Bophuthatswana was the richest of the TBVC-states as it had platinum mines, which accounted for two-thirds of the total platinum production in the Western world. It was also rich in asbestos, granite, vanadium, chromium and manganese.[8] Additional revenues came from the Sun City casino, which was a day trip from Johannesburg and Pretoria, where gambling was illegal under the National Party government, as it was throughout all of South Africa.

Bophuthatswana also issued bearer development bonds. The so-called "Bop Bonds" are not recognized or redeemable in South Africa, and are worthless as financial instruments. However, bonds in excellent condition are considered collectible. Bonds issued in 1988 and 1989, in R10 and R20 denominations, currently trade at 10-25% of original face value.[22][23]

Security forces

Flag of the BDF

Towards the end of its existence, the Bophuthatswana Defence Force (BDF) had an estimated number of 4,000 troops, mostly infantry.[5] It was organized into six military regions, and its ground forces included two infantry battalions, possessing two armoured personnel carriers. The Bophuthatswana Air Force of 150 personnel possessed three combat aircraft and two armed helicopters.[24] The president was commander-in-chief and was authorised to deploy the armed forces in both cross-border operations as well as domestically.[25]

During its last days in 1994, the Bophuthatswana Police had 6,002 police officers, operating from 56 police stations throughout the territory.[26]

With the dissolution of Bophuthatswana in 1994, the BDF and the Bophuthatswana Police were incorporated into the South African National Defence Force and the South African Police Service, respectively.

Districts in 1991

Districts of the province and population at the 1991 census.[2]

See also


  1. ^ a b
  2. ^ a b
  3. ^
  4. ^
  5. ^ a b c Bophuthatswana South African history online
  6. ^ Peters, Joel. Israel and Africa. The British Academic Press. London:1992. p161
  7. ^ Dale, Richard. Botswana's search for autonomy in southern Africa. Greenwood Pub Group. 1995. p6 & p15
  8. ^ a b c d e f Time Magazine, December 19, 1977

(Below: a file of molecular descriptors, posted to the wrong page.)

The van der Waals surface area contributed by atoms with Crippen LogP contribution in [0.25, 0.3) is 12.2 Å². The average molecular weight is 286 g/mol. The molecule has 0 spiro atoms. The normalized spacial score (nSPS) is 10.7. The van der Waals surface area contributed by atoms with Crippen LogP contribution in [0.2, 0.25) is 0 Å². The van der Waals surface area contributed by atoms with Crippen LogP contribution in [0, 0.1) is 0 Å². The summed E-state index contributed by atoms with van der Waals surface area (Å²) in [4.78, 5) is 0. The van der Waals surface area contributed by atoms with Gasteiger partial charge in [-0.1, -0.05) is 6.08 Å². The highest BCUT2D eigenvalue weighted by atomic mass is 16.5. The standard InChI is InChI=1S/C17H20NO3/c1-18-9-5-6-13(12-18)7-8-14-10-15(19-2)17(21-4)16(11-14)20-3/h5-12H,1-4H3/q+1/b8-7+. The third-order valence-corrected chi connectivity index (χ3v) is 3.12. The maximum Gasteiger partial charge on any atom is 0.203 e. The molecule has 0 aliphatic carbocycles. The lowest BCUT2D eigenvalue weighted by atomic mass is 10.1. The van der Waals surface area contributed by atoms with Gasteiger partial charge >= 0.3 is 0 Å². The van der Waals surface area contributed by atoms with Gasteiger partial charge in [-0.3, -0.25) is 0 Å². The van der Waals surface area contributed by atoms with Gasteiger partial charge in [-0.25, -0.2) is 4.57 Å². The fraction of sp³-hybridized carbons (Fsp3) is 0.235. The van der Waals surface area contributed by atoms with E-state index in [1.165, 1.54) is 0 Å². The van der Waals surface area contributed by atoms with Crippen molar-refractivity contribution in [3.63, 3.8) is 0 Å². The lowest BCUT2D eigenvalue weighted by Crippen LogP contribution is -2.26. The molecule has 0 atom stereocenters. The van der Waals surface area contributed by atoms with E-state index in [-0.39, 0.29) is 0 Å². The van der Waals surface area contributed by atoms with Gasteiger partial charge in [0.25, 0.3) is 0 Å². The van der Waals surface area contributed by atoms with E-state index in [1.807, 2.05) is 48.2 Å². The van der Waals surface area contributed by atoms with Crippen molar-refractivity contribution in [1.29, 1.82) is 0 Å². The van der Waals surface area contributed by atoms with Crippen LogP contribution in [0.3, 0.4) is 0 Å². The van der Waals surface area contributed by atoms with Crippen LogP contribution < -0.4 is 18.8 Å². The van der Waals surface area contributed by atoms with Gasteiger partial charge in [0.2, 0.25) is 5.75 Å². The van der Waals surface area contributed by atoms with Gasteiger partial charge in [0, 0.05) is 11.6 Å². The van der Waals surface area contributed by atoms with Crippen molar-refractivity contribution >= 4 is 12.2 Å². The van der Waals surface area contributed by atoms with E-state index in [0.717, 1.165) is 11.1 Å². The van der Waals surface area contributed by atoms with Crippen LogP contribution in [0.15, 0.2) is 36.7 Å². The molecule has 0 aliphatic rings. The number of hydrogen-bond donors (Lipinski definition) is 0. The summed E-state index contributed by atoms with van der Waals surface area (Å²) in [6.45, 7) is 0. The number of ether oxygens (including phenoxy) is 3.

9. ^ a b Resolution A/RES/32/105 N, General Assembly of the United Nations, 102nd plenary meeting, 14 December 1977
  10. ^
  11. ^ Kilpatrick, James. Give new nations a chance. in Prescott Courier, 5 January 1978
  12. ^ Sasha Polakow-Suransky, The Unspoken Alliance: Israel's Secret Relationship with Apartheid South Africa, (New York: Pantheon Books), 2010, p. 157.
  13. ^ a b South Africa Quells Coup Attempt in a Homeland, New York Times, 11 February 1988
  14. ^ TURMOIL SPREADS TO 2D 'HOMELAND', New York Times, 8 March 1990
  15. ^ Human Rights Watch World Report 1990 - South Africa, published 1 January 1991
  16. ^ 40 wounded as Mangope's men open fire. Business day. 10 March 1994.
  17. ^
  18. ^
  19. ^
  20. ^ "1990 CIA World Factbook". Central Intelligence Agency. Retrieved on 2008-08-19.
  21. ^ Constitution of Bophuthatswana, as revised in 1984, Chapter 1, 5.
  22. ^
  23. ^
  24. ^
  25. ^ Constitution of the Republic of Bophuthatswana as amended in 1984, Chapter 3, 20.(2)(a)
  26. ^ 'Policing Agencies: 1994, Prior to Amalgamation: South Africa'. Website of the South African Police Service.

This article was sourced from Creative Commons Attribution-ShareAlike License; additional terms may apply. World Heritage Encyclopedia content is assembled from numerous content providers, Open Access Publishing, and in compliance with The Fair Access to Science and Technology Research Act (FASTR), Wikimedia Foundation, Inc., Public Library of Science, The Encyclopedia of Life, Open Book Publishers (OBP), PubMed, U.S. National Library of Medicine, National Center for Biotechnology Information, U.S. National Library of Medicine, National Institutes of Health (NIH), U.S. Department of Health & Human Services, and, which sources content from all federal, state, local, tribal, and territorial government publication portals (.gov, .mil, .edu). Funding for and content contributors is made possible from the U.S. Congress, E-Government Act of 2002.
Crowd sourced content that is contributed to World Heritage Encyclopedia is peer reviewed and edited by our editorial staff to ensure quality scholarly research articles.
By using this site, you agree to the Terms of Use and Privacy Policy. World Heritage Encyclopedia™ is a registered trademark of the World Public Library Association, a non-profit organization.

Copyright © World Library Foundation. All rights reserved. eBooks from World eBook Library are sponsored by the World Library Foundation,
a 501c(4) Member's Support Non-Profit Organization, and is NOT affiliated with any governmental agency or department.